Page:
Tasmania is set for a gloomier than usual outlook this summer, after meteorologists announced that Australian was officially in the midst of a La Nina weather event.
At a press conference on Tuesday, the Bureau of Meteorology declared that wetter than average conditions were expected in many parts of Australia, especially eastern, northern and central regions, which would likely last until at least the end of summer.
BOM head of operational climate services Andrew Watkins explained that the La Nina weather event was the result of a combination of factors, including water cooling in the central or eastern tropical Pacific, persistent south-east to north-westerly winds, as well as clouds shifting to the west, closer to Australia.
For Tasmania, this meant the rainfall experienced throughout its unusually wet spring - which the state experience its wettest October since 2016, as well as snowfall in November - would likely continue into next year.
However, Hobart-based scientist for the Commonwealth Scientific and Industrial Research Organisation, James Risby, said the oceanic and atmospheric phenomenon could have a uneven effect on Tasmania.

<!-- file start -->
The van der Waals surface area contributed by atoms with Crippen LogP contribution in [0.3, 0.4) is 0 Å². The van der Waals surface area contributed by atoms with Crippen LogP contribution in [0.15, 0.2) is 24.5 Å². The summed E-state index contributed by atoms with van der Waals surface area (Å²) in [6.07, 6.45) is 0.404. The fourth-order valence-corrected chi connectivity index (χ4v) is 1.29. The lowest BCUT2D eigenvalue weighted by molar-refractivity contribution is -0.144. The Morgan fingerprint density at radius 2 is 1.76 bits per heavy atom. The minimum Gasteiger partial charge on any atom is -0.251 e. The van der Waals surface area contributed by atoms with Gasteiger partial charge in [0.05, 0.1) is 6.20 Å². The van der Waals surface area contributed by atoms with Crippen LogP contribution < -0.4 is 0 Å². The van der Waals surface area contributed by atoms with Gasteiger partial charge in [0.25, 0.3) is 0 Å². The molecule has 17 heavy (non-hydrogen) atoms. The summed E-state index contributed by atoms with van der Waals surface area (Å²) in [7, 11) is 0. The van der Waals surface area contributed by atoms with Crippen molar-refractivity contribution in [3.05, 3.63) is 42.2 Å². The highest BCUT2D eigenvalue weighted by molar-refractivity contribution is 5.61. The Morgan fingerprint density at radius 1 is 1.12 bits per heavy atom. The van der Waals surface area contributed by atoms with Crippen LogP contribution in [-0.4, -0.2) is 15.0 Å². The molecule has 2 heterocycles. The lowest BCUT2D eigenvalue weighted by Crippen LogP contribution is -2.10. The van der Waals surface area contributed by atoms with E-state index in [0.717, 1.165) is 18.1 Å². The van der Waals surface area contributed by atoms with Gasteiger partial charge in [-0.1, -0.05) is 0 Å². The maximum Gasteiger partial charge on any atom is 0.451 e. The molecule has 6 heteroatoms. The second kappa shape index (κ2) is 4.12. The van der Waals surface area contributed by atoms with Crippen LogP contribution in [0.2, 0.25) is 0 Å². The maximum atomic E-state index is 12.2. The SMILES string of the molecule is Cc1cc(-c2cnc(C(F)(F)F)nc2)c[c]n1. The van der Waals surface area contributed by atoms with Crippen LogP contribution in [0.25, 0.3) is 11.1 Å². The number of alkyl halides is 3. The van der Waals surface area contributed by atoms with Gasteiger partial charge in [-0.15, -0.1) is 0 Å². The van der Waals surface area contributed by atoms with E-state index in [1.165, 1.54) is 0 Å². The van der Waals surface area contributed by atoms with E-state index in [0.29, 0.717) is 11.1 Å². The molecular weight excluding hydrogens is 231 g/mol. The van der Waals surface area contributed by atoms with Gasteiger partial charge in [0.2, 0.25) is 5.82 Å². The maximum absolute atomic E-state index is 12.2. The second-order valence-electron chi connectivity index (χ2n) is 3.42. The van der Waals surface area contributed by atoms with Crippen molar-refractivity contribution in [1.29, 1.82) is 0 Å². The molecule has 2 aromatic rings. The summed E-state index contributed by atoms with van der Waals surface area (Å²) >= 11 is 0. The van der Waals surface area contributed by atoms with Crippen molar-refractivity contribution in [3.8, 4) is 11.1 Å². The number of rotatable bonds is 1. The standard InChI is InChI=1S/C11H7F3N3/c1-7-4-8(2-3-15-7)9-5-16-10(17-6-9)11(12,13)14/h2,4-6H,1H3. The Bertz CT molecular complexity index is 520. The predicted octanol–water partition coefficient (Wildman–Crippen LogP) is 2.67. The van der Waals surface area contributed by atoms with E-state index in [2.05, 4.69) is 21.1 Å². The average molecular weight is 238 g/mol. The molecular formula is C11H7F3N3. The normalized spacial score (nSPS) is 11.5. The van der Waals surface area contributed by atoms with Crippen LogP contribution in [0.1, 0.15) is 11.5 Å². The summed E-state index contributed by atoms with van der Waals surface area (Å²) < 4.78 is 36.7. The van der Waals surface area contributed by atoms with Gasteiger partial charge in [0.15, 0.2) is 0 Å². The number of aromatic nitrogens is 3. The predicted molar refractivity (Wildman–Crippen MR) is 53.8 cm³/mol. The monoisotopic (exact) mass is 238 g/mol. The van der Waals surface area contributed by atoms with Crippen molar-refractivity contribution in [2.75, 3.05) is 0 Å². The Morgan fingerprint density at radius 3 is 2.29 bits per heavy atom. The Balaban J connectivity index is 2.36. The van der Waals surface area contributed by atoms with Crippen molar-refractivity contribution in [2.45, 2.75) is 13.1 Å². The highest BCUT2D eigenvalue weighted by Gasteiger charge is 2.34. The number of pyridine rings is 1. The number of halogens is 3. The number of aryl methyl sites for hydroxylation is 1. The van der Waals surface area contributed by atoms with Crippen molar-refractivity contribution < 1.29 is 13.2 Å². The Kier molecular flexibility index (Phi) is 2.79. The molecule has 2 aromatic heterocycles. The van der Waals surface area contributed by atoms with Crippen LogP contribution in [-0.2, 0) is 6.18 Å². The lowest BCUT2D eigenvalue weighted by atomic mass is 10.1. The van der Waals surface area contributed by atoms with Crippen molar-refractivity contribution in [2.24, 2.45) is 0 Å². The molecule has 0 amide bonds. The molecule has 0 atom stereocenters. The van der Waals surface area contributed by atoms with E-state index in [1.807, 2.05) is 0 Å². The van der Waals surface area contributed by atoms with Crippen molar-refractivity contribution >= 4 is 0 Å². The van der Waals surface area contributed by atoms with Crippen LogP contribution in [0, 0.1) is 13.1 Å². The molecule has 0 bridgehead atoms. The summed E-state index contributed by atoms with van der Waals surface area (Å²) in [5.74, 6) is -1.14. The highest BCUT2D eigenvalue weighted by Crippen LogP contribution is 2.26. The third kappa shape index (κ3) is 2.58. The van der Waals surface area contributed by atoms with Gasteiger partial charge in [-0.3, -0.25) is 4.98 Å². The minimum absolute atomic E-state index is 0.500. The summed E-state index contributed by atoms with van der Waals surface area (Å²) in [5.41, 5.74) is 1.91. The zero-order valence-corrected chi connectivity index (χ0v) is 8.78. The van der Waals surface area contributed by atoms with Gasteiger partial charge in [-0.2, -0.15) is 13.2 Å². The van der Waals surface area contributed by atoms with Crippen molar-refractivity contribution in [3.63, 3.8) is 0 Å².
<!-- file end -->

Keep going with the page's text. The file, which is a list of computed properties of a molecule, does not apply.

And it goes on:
"I think the main message about La Nina is that it doesn't guarantee that the state's weather will be wetter than normal, it just tilts the odds, mainly for the Northern and the Eastern parts of Tasmania," he said.
The last La Nina's occurred during the winter of 2020 to 2021, before its warmer counterpart, El Nino, developed in 2018-2019.
These two phases are both a part of the El Nino-Southern Oscillation (ENSO) which is the irregular periodic variation in winds and sea surface temperatures over the tropical eastern Pacific Ocean.
When neither climate pattern is present, it means ENSO is neutral and does not influence global climate patterns.
In contrast to the increase in downpours, Mr Risby said La Nina would increase the likelihood of cooler than average daytime temperatures for large parts of Australia.
"That's because of the extra rainfall, which causes extra cloud cover, and depresses the maximum summer temperatures," he said. "However, if you look at the map on the Bureau's website, that effect is nearly absent for Tasmania, so there isn't really much of a connection between the State and La Nina."
Our journalists work hard to provide local, up-to-date news to the community. This is how you can continue to access our trusted content:
Sign up for our newsletter to stay up to date.